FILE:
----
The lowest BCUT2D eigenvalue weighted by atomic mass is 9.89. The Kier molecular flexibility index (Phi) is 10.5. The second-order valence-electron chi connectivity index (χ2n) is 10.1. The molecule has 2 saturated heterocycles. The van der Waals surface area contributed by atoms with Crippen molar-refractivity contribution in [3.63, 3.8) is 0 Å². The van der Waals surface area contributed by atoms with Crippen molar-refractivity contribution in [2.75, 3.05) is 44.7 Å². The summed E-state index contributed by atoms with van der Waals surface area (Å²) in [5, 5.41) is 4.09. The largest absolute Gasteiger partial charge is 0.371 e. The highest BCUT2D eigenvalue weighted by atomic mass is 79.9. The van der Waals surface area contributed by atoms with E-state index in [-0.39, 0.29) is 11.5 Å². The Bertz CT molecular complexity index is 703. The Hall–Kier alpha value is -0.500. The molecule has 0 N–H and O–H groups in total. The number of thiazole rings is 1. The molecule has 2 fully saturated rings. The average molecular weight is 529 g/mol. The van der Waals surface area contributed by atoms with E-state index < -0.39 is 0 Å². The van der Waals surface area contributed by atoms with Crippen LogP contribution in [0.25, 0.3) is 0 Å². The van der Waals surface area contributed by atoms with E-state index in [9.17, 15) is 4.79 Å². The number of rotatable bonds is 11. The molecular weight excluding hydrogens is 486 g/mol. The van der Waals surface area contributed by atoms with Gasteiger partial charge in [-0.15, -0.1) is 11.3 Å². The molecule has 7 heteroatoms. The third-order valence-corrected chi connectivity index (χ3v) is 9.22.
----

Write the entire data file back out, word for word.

The lowest BCUT2D eigenvalue weighted by atomic mass is 9.89. The Kier molecular flexibility index (Phi) is 10.5. The second-order valence-electron chi connectivity index (χ2n) is 10.1. The molecule has 2 saturated heterocycles. The van der Waals surface area contributed by atoms with Crippen molar-refractivity contribution in [3.63, 3.8) is 0 Å². The van der Waals surface area contributed by atoms with Crippen molar-refractivity contribution in [2.75, 3.05) is 44.7 Å². The summed E-state index contributed by atoms with van der Waals surface area (Å²) in [5, 5.41) is 4.09. The largest absolute Gasteiger partial charge is 0.371 e. The highest BCUT2D eigenvalue weighted by atomic mass is 79.9. The van der Waals surface area contributed by atoms with E-state index in [-0.39, 0.29) is 11.5 Å². The Bertz CT molecular complexity index is 703. The Hall–Kier alpha value is -0.500. The molecule has 0 N–H and O–H groups in total. The number of thiazole rings is 1. The molecule has 2 fully saturated rings. The average molecular weight is 529 g/mol. The van der Waals surface area contributed by atoms with E-state index < -0.39 is 0 Å². The van der Waals surface area contributed by atoms with Crippen LogP contribution in [0.25, 0.3) is 0 Å². The van der Waals surface area contributed by atoms with E-state index in [9.17, 15) is 4.79 Å². The number of rotatable bonds is 11. The molecular weight excluding hydrogens is 486 g/mol. The van der Waals surface area contributed by atoms with Gasteiger partial charge in [-0.15, -0.1) is 11.3 Å². The molecule has 7 heteroatoms. The third-order valence-corrected chi connectivity index (χ3v) is 9.22.